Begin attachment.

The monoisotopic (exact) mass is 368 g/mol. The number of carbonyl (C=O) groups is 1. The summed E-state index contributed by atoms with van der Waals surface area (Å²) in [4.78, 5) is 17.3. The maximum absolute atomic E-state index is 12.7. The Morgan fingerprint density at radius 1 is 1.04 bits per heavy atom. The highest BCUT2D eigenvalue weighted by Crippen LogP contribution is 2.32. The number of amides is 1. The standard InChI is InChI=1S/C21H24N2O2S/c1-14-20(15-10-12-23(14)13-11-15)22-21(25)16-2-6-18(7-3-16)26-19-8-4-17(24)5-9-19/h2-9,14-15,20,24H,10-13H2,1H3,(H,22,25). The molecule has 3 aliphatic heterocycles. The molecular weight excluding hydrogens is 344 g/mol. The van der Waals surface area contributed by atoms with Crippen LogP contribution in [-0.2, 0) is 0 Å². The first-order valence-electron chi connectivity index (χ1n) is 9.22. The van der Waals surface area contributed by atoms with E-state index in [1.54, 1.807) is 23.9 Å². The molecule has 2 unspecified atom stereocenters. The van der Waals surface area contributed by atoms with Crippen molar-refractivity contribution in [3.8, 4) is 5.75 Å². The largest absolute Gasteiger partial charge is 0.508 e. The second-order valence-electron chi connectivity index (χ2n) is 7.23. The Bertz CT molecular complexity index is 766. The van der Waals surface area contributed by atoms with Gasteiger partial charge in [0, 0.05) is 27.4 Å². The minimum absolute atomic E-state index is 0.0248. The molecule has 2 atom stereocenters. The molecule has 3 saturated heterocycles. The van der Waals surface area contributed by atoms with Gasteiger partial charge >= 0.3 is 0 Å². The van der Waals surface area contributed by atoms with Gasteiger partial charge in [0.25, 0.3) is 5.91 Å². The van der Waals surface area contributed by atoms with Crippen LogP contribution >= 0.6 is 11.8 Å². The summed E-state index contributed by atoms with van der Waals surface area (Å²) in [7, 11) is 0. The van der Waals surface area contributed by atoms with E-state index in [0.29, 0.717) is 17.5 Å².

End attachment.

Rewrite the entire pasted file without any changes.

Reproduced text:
The monoisotopic (exact) mass is 368 g/mol. The number of carbonyl (C=O) groups is 1. The summed E-state index contributed by atoms with van der Waals surface area (Å²) in [4.78, 5) is 17.3. The maximum absolute atomic E-state index is 12.7. The Morgan fingerprint density at radius 1 is 1.04 bits per heavy atom. The highest BCUT2D eigenvalue weighted by Crippen LogP contribution is 2.32. The number of amides is 1. The standard InChI is InChI=1S/C21H24N2O2S/c1-14-20(15-10-12-23(14)13-11-15)22-21(25)16-2-6-18(7-3-16)26-19-8-4-17(24)5-9-19/h2-9,14-15,20,24H,10-13H2,1H3,(H,22,25). The molecule has 3 aliphatic heterocycles. The molecular weight excluding hydrogens is 344 g/mol. The van der Waals surface area contributed by atoms with Crippen LogP contribution in [-0.2, 0) is 0 Å². The first-order valence-electron chi connectivity index (χ1n) is 9.22. The van der Waals surface area contributed by atoms with E-state index in [1.54, 1.807) is 23.9 Å². The molecule has 2 unspecified atom stereocenters. The van der Waals surface area contributed by atoms with Crippen molar-refractivity contribution in [3.8, 4) is 5.75 Å². The largest absolute Gasteiger partial charge is 0.508 e. The second-order valence-electron chi connectivity index (χ2n) is 7.23. The Bertz CT molecular complexity index is 766. The van der Waals surface area contributed by atoms with Gasteiger partial charge in [0, 0.05) is 27.4 Å². The minimum absolute atomic E-state index is 0.0248. The molecule has 2 atom stereocenters. The molecule has 3 saturated heterocycles. The van der Waals surface area contributed by atoms with Gasteiger partial charge >= 0.3 is 0 Å². The van der Waals surface area contributed by atoms with Gasteiger partial charge in [0.25, 0.3) is 5.91 Å². The van der Waals surface area contributed by atoms with Crippen LogP contribution >= 0.6 is 11.8 Å². The summed E-state index contributed by atoms with van der Waals surface area (Å²) in [7, 11) is 0. The van der Waals surface area contributed by atoms with E-state index in [0.29, 0.717) is 17.5 Å².